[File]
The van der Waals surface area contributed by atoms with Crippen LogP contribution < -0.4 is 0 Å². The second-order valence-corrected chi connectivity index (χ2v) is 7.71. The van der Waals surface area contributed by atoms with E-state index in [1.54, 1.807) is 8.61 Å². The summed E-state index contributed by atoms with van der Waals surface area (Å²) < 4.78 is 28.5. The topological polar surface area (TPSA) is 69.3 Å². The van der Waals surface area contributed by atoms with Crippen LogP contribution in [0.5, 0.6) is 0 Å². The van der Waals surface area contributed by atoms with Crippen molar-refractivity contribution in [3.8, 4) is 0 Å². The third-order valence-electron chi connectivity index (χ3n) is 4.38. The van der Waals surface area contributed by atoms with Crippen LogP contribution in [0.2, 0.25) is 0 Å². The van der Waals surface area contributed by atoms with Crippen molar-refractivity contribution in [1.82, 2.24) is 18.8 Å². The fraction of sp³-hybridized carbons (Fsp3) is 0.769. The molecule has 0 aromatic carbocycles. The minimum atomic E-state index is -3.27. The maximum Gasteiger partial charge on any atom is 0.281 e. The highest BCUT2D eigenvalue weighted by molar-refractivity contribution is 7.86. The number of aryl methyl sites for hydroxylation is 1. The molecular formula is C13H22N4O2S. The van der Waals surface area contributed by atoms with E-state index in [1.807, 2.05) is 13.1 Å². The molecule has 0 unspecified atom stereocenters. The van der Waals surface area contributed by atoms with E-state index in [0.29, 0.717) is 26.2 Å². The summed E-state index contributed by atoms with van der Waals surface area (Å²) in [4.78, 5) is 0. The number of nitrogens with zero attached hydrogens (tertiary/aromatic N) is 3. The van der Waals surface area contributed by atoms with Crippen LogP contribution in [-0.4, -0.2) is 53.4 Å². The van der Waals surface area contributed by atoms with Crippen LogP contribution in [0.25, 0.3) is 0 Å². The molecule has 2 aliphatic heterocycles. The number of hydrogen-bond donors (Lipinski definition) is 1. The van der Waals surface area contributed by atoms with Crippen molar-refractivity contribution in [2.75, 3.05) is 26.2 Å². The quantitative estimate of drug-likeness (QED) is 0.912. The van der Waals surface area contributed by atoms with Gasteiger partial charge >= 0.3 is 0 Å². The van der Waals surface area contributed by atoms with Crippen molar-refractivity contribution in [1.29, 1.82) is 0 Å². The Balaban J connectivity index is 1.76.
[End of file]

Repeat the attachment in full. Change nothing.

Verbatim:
The van der Waals surface area contributed by atoms with Crippen LogP contribution < -0.4 is 0 Å². The second-order valence-corrected chi connectivity index (χ2v) is 7.71. The van der Waals surface area contributed by atoms with E-state index in [1.54, 1.807) is 8.61 Å². The summed E-state index contributed by atoms with van der Waals surface area (Å²) < 4.78 is 28.5. The topological polar surface area (TPSA) is 69.3 Å². The van der Waals surface area contributed by atoms with Crippen LogP contribution in [0.5, 0.6) is 0 Å². The van der Waals surface area contributed by atoms with Crippen molar-refractivity contribution in [3.8, 4) is 0 Å². The third-order valence-electron chi connectivity index (χ3n) is 4.38. The van der Waals surface area contributed by atoms with Crippen LogP contribution in [0.2, 0.25) is 0 Å². The van der Waals surface area contributed by atoms with Crippen molar-refractivity contribution in [1.82, 2.24) is 18.8 Å². The fraction of sp³-hybridized carbons (Fsp3) is 0.769. The molecule has 0 aromatic carbocycles. The minimum atomic E-state index is -3.27. The maximum Gasteiger partial charge on any atom is 0.281 e. The highest BCUT2D eigenvalue weighted by molar-refractivity contribution is 7.86. The number of aryl methyl sites for hydroxylation is 1. The molecular formula is C13H22N4O2S. The van der Waals surface area contributed by atoms with E-state index in [1.807, 2.05) is 13.1 Å². The molecule has 0 unspecified atom stereocenters. The van der Waals surface area contributed by atoms with E-state index in [0.29, 0.717) is 26.2 Å². The summed E-state index contributed by atoms with van der Waals surface area (Å²) in [4.78, 5) is 0. The number of nitrogens with zero attached hydrogens (tertiary/aromatic N) is 3. The van der Waals surface area contributed by atoms with Crippen LogP contribution in [-0.4, -0.2) is 53.4 Å². The van der Waals surface area contributed by atoms with Crippen LogP contribution in [0.25, 0.3) is 0 Å². The molecule has 2 aliphatic heterocycles. The number of hydrogen-bond donors (Lipinski definition) is 1. The van der Waals surface area contributed by atoms with Crippen molar-refractivity contribution in [2.75, 3.05) is 26.2 Å². The quantitative estimate of drug-likeness (QED) is 0.912. The van der Waals surface area contributed by atoms with Gasteiger partial charge >= 0.3 is 0 Å². The van der Waals surface area contributed by atoms with Crippen molar-refractivity contribution in [1.29, 1.82) is 0 Å². The Balaban J connectivity index is 1.76.